The British Isles have been basking in an unprecedented October heat wave this week, which has brought the warmest temperature ever measured in the UK for the month of October. On Oct. 1, a reading of 29.9°C (85.8°F) was recorded at Gravesend, Kent, beating the previous UK October record of 29.4°C (84.9°F) at Cambridgeshire on Oct. 1, 1985. Wales also broke their warmest temperature for October with a 28.2°C (82.7°F) at Hawarden, Flintshire. Edinburgh, Scotland reached 24.7°C (76.4°F) for Scotland's warmest temperature in at least 50 years. Thanks go to wunderground's weather historian Christopher C. Burt. His latest post is on record hurricanes of the past in the Pacific Ocean.

Jeff Masters

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texas might get alittle of what they need
Member Since: 11 septembre 2010 Posts: 1 Comments: 4533
Quoting SPLbeater:
interesting, lol
Interesting? To whom?
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Fujiwara Effect.
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Quoting Gearsts:
OMG cool im proud of him :)
Proud of a hurricane? Incredible sense of pride.
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Quoting JLPR2:
Neat! :)


85mph Philippe.
AL, 17, 2011100618, , BEST, 0, 283N, 595W, 75, 980, HU
Neat? Para Que? Who cares anyway
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Tampa NWS Discussion

LONG TERM (SATURDAY NIGHT - THURSDAY)...
STRONG SURFACE HIGH PRESSURE WILL HOLD ALONG THE MID ATLANTIC
COAST SUNDAY WITH A STATIONARY BOUNDARY OVER THE FLORIDA STRAITS.
TIGHT PRESSURE GRADIENT BETWEEN THE TWO SYSTEMS WILL CONTINUE OVER
THE EASTERN GULF OF MEXICO WITH SMALL CRAFT ADVISORY CONDITIONS A
GOOD POSSIBILITY. CONSIDERABLE UNCERTAINTY IN THE LONG RANGE
FORECAST AS THE GFS AND ECMWF GENERATE A TROPICAL/HYBRID SYSTEM ON
THE STATIONARY BOUNDARY LATE IN THE WEEKEND WITH SIGNIFICANTLY
DIFFERENT TRACK SOLUTIONS...THE GFS TRACKING OFF THE EAST COAST OF
THE FLORIDA PENINSULA AND THE ECMWF OVER THE EASTERN GULF OF
MEXICO MOVING NORTH TOWARD THE FLORIDA BIG BEND. CONSENSUS HAS
BEEN WITH THE ECMWF AS IT HAS BEEN CONSISTENT RUN TO RUN AND WILL
BE FOLLOWED. DEEP TROPICAL MOISTURE WILL BEGIN TO LIFT NORTH
ACROSS THE FLORIDA PENINSULA SATURDAY NIGHT AND SUNDAY WITH AN
INCREASING CHANCE OF SHOWERS AND THUNDERSTORMS. INITIALLY SUNDAY
AND MONDAY...EASTERLY FLOW ACROSS THE PENINSULA WILL FAVOR HEAVIER
RAIN MOVING ONSHORE THE ATLANTIC COAST WITH LIGHTER AMOUNTS OVER
WEST CENTRAL AND SOUTHWEST FLORIDA...BUT STILL SCATTERED SHOWERS
AND ISOLATED THUNDERSTORMS OVER THE FORECAST AREA. BUT IF THE
STORM TRACKS OVER THE EASTERN GULF ON MONDAY PER THE ECMWF...WINDS
WILL BECOME SOUTHERLY OVER THE FORECAST AREA WITH THE THREAT OF
LOCALLY HEAVY RAIN DEVELOPING OVER WEST CENTRAL AND SOUTHWEST
FLORIDA MONDAY NIGHT AND TUESDAY. DEPENDING ON THE EVENTUAL
STRENGTH OF THE STORM SYSTEM...SOME COASTAL FLOODING IS ALSO
POSSIBLE. THE SYSTEM IS EXPECTED TO LIFT NORTH OF THE REGION
TUESDAY NIGHT AND WEDNESDAY WITH DECREASING WINDS AND SEAS...AND
DIMINISHING RAIN CHANCES. AGAIN...UNCERTAINTY REMAINS HIGH
REGARDING TIMING AND TRACK OF THIS SYSTEM...AND EVENTUAL EVOLUTION
OF THIS SYSTEM WILL HAVE TO BE CLOSELY MONITORED THROUGH THE
WEEKEND.
Member Since: 10 septembre 2007 Posts: 0 Comments: 11118
Good afternoon, everyone!

Philippe is quite an amazing storm. Despite days of dealing with harsh environments, it has finally been earned the title of the 5th hurricane of the season. :D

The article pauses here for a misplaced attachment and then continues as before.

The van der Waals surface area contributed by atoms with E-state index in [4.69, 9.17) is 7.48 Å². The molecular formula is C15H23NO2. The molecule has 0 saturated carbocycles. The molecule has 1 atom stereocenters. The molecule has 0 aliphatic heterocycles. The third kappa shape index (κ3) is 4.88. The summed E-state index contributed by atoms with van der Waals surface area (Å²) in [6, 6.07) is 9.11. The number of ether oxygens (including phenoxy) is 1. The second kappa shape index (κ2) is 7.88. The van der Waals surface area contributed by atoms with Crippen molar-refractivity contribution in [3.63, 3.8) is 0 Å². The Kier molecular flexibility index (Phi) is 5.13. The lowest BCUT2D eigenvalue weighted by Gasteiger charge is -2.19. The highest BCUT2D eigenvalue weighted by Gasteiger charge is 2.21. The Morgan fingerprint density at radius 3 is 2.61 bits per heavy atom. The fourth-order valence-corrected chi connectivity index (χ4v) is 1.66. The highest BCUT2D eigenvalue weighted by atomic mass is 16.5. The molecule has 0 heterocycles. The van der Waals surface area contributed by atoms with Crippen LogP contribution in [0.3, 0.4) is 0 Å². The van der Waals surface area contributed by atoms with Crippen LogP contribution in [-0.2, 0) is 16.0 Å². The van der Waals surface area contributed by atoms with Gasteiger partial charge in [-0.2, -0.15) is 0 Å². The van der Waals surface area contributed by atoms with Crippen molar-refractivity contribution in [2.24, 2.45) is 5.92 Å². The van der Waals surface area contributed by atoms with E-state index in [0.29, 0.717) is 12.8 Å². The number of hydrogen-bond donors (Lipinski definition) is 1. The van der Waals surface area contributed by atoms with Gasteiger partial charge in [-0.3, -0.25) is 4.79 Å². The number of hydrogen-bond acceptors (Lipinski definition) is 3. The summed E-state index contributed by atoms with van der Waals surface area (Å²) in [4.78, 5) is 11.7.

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deleted
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Quoting tracy7920:
hello weather experts...my husband is going on a two day fishing trip Friday through Sunday leaving from Key West and going to the Marquesas and Tortugas. What are your thoughts on the subtropical storm forming in that area?


Make him lots of tuna salad sandwiches. Makes for a nice chum slick.
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has there been an Atlantic storm with more than 70 Advisories like Bertha...??
Philipe already 50
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Quoting JLPR2:
Neat! :)


85mph Philippe.
AL, 17, 2011100618, , BEST, 0, 283N, 595W, 75, 980, HU
OMG cool im proud of him :)
Member Since: 2 août 2010 Posts: 0 Comments: 1739
i am sick of this heat wave i live in portugal and in the past ten days the temperature are above 30 degrees celsius. tomorow will be coller but in a few days heat returns and there are no rain in the cards XC

there are no waves to catch i miss rain and winds and huge waves, i guess i have to wate.


well lets put our eyes in the east pacific, because of the 2 storms
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92 1
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Quoting tracy7920:
hello weather experts...my husband is going on a two day fishing trip Friday through Sunday leaving from Key West and going to the Marquesas and Tortugas. What are your thoughts on the subtropical storm forming in that area?


Tell him to stay home.....The boca grande pass (the area where the gulf meets the atlantic) is going to be ROUGH. I've caught 12 foot seas in that pass in summer months. With the cold front arriving, the seas there are going to higher than 12'. Please tell him to stay.
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Neat! :)


85mph Philippe.
AL, 17, 2011100618, , BEST, 0, 283N, 595W, 75, 980, HU
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Ok..so I must be having a senior moment - Am I understanding that based on the current outlook everything seems to be heading for the east coast of Florida and on up. What is the outlook for the West Coast - say around Tampa? Just a few showers and some wind?